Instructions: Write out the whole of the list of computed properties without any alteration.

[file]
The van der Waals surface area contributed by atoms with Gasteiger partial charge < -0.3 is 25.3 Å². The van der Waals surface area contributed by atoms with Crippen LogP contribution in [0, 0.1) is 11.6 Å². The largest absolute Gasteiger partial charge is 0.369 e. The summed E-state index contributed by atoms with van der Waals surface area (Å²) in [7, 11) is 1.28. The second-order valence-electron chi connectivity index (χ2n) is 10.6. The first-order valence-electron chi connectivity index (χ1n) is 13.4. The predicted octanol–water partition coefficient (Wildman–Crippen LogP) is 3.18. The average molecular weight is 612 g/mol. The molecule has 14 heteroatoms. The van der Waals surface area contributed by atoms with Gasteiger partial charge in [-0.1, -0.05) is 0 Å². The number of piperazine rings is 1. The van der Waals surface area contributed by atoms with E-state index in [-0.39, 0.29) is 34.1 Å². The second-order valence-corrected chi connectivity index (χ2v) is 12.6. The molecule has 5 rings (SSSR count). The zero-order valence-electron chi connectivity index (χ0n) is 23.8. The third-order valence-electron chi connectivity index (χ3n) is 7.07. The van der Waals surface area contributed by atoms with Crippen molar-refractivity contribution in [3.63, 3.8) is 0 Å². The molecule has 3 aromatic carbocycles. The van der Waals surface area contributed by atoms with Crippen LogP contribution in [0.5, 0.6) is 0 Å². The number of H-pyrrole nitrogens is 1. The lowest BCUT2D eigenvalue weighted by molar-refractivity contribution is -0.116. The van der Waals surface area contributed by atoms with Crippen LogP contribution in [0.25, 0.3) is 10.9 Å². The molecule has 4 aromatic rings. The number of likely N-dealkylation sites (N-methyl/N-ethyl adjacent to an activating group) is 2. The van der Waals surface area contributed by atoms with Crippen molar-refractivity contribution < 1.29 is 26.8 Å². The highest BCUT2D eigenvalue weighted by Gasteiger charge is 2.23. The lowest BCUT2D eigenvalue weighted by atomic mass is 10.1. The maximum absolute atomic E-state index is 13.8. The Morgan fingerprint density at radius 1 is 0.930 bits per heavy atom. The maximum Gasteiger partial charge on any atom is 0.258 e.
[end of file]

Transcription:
The van der Waals surface area contributed by atoms with Gasteiger partial charge < -0.3 is 25.3 Å². The van der Waals surface area contributed by atoms with Crippen LogP contribution in [0, 0.1) is 11.6 Å². The largest absolute Gasteiger partial charge is 0.369 e. The summed E-state index contributed by atoms with van der Waals surface area (Å²) in [7, 11) is 1.28. The second-order valence-electron chi connectivity index (χ2n) is 10.6. The first-order valence-electron chi connectivity index (χ1n) is 13.4. The predicted octanol–water partition coefficient (Wildman–Crippen LogP) is 3.18. The average molecular weight is 612 g/mol. The molecule has 14 heteroatoms. The van der Waals surface area contributed by atoms with Gasteiger partial charge in [-0.1, -0.05) is 0 Å². The number of piperazine rings is 1. The van der Waals surface area contributed by atoms with E-state index in [-0.39, 0.29) is 34.1 Å². The second-order valence-corrected chi connectivity index (χ2v) is 12.6. The molecule has 5 rings (SSSR count). The zero-order valence-electron chi connectivity index (χ0n) is 23.8. The third-order valence-electron chi connectivity index (χ3n) is 7.07. The van der Waals surface area contributed by atoms with Crippen molar-refractivity contribution in [3.63, 3.8) is 0 Å². The molecule has 3 aromatic carbocycles. The van der Waals surface area contributed by atoms with Crippen LogP contribution in [0.5, 0.6) is 0 Å². The number of H-pyrrole nitrogens is 1. The lowest BCUT2D eigenvalue weighted by molar-refractivity contribution is -0.116. The van der Waals surface area contributed by atoms with Crippen LogP contribution in [0.25, 0.3) is 10.9 Å². The molecule has 4 aromatic rings. The number of likely N-dealkylation sites (N-methyl/N-ethyl adjacent to an activating group) is 2. The van der Waals surface area contributed by atoms with Crippen molar-refractivity contribution < 1.29 is 26.8 Å². The highest BCUT2D eigenvalue weighted by Gasteiger charge is 2.23. The lowest BCUT2D eigenvalue weighted by atomic mass is 10.1. The maximum absolute atomic E-state index is 13.8. The Morgan fingerprint density at radius 1 is 0.930 bits per heavy atom. The maximum Gasteiger partial charge on any atom is 0.258 e.